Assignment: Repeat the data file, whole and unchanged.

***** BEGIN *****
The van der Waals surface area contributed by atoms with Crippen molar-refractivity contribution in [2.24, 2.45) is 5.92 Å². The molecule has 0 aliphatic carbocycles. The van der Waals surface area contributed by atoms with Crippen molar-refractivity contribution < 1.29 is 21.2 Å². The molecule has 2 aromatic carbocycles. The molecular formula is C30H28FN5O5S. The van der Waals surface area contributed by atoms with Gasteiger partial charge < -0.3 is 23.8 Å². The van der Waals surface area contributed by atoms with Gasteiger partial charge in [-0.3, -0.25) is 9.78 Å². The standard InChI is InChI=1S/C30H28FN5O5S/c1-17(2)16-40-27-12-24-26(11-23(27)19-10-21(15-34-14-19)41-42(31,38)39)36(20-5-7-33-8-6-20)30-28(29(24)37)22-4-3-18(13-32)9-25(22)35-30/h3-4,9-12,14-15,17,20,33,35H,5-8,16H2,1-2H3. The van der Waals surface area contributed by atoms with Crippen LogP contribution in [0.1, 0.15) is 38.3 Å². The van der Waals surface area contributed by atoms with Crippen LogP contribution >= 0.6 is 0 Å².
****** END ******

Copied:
The van der Waals surface area contributed by atoms with Crippen molar-refractivity contribution in [2.24, 2.45) is 5.92 Å². The molecule has 0 aliphatic carbocycles. The van der Waals surface area contributed by atoms with Crippen molar-refractivity contribution < 1.29 is 21.2 Å². The molecule has 2 aromatic carbocycles. The molecular formula is C30H28FN5O5S. The van der Waals surface area contributed by atoms with Gasteiger partial charge < -0.3 is 23.8 Å². The van der Waals surface area contributed by atoms with Gasteiger partial charge in [-0.3, -0.25) is 9.78 Å². The standard InChI is InChI=1S/C30H28FN5O5S/c1-17(2)16-40-27-12-24-26(11-23(27)19-10-21(15-34-14-19)41-42(31,38)39)36(20-5-7-33-8-6-20)30-28(29(24)37)22-4-3-18(13-32)9-25(22)35-30/h3-4,9-12,14-15,17,20,33,35H,5-8,16H2,1-2H3. The van der Waals surface area contributed by atoms with Crippen LogP contribution in [0.1, 0.15) is 38.3 Å². The van der Waals surface area contributed by atoms with Crippen LogP contribution >= 0.6 is 0 Å².